First a brief personal history of data warehousing time.
In 1987, I started working with relational database systems when they were in their infancy. We tried to build OLTP and OLAP systems on single relational databases, client server platforms. It didn’t go so well. By the early 90s we’d figured out that the reporting environment had to be separated from the transactional environment if we were going to meet performance expectations. Inmon and Kimbal came along with their two views of the data warehousing world and datawarehouses for OLAP were replicated from the OLTP and legacy systems to do executive reporting. For about 20 years we’ve been writing ETL to populate the EDW, then pre-aggregating tables, and refining BI tools to build sexy reports and dashboard for people who don’t know how to or can’t do the work but need the numbers to make better business decisions. But that process still takes too long and won’t handle all the data that is relevant to the business’ requirement to know and understanding our customers’ likes and dislikes so we can provide better service and ultimately entice them to spend more money with us buying our products and services.
Time marches on
Enter the latest hardware , super cheap servers with super cheap disk that can be clustered together into massive arrays of storage. Moore’s law seems to be holding as all this technology just keeps getting faster and better and cheaper .
Mean while everybody who matters to marketers is connected in some way to the network that has evolved over these years. The Internet that no one knew what to do with 20 years ago has become a ubiquitous essential tool for global communications, enabling McLuhan’s Global Village (Yes, years ago I actually read McLuhan). Now, we can text and tweet and Twitter to anyone on the planet in seconds. An impossible scenario even half a human generation ago.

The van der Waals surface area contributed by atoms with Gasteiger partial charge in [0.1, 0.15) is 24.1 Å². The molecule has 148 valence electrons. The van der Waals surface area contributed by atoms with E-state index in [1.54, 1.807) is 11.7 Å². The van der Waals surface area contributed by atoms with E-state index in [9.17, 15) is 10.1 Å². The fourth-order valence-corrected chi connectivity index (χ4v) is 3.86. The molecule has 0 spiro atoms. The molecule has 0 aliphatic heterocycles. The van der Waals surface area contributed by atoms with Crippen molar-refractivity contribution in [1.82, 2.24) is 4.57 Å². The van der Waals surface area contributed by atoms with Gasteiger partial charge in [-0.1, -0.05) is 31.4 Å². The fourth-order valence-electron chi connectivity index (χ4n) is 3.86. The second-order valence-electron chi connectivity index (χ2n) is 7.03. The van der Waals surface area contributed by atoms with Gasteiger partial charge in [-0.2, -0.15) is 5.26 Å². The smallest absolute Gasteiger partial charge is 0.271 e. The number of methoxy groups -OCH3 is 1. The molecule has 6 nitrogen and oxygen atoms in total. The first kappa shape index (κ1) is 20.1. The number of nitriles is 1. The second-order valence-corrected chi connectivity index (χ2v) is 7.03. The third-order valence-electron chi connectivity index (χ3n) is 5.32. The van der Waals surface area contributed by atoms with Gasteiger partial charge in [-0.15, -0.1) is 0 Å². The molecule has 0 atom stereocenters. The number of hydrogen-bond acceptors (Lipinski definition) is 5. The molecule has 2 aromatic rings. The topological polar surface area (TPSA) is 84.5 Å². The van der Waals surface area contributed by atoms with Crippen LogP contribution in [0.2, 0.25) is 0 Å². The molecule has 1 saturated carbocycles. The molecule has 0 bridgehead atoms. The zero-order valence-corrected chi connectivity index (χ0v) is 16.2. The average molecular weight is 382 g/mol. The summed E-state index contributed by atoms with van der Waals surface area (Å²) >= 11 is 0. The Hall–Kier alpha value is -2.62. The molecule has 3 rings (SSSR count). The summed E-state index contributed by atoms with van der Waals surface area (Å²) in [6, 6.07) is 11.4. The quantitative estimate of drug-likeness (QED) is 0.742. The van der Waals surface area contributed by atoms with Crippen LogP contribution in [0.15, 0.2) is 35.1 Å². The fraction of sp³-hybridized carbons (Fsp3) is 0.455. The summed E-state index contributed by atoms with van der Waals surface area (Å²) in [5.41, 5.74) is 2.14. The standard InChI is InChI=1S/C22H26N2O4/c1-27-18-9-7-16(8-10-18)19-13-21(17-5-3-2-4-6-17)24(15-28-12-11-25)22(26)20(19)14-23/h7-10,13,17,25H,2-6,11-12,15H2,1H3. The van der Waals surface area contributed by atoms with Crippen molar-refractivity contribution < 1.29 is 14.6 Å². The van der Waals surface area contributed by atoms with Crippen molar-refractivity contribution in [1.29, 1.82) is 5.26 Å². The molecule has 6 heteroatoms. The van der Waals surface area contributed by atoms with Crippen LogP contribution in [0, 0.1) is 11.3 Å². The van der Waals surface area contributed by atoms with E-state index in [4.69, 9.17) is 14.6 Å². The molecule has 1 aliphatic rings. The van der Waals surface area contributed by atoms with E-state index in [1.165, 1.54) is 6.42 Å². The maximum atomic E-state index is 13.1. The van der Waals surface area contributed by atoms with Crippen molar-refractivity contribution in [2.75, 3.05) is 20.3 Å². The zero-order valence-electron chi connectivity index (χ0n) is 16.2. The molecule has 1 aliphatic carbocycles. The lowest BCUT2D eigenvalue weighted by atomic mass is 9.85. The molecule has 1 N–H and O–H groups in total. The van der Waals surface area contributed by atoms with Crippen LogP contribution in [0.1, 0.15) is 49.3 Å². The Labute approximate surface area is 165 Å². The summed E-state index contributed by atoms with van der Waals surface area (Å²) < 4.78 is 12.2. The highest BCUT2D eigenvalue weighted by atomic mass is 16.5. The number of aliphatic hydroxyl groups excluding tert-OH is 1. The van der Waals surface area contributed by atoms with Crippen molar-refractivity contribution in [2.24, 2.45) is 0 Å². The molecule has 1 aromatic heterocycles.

Now we can collect transmissions and transactions off of every chip, card and device that is connected to this ubiquitous network. All of a sudden we have the Internet of things. Machines that talk to each other without our aid. Collecting the data we generate. Some of us have a vague idea, but most of us can’t even fathom the breadth of this data content and volume. And all this data to what end? Data that will allow us to monitor our homes, drive our cars, travel the world, design and build our better society. Enough data so that the marketers can predict what we are going to buy and when we are going to buy it before we even know ourselves. Brave New World meets Minority Report.
But there is so much data we need ways to parse it. Mine it. Searching, sorting, and tweezing out the nuggets that matter from the masses of html and snippets of text and escape sequences and smiley faced modicons. The separation of the valuable information from the ubiquitous noise. The wheat from the chafe.
I was recently in the Musee d’Orsay in Paris. Our guide took us to this painting :
After the main harvest is over, the peasants come in to the field to pick up the few grains of wheat that are left behind.
And that’s what the Big Data world is all about. After you and I are finished with our data and have moved on. Someone else will look at it for meaning and hidden value, picking out patterns in the masses of information and discerning if it has value.
It’s The Next Big Thing in the world of ETL and BI tools that will allow us to manage all the data that is coming at us from all the devices we have accumulated, and have become so dependent upon, in our Jetson like world.
Not much has changed in 150 years, we’re still gleaning, only now it’s data instead of wheat.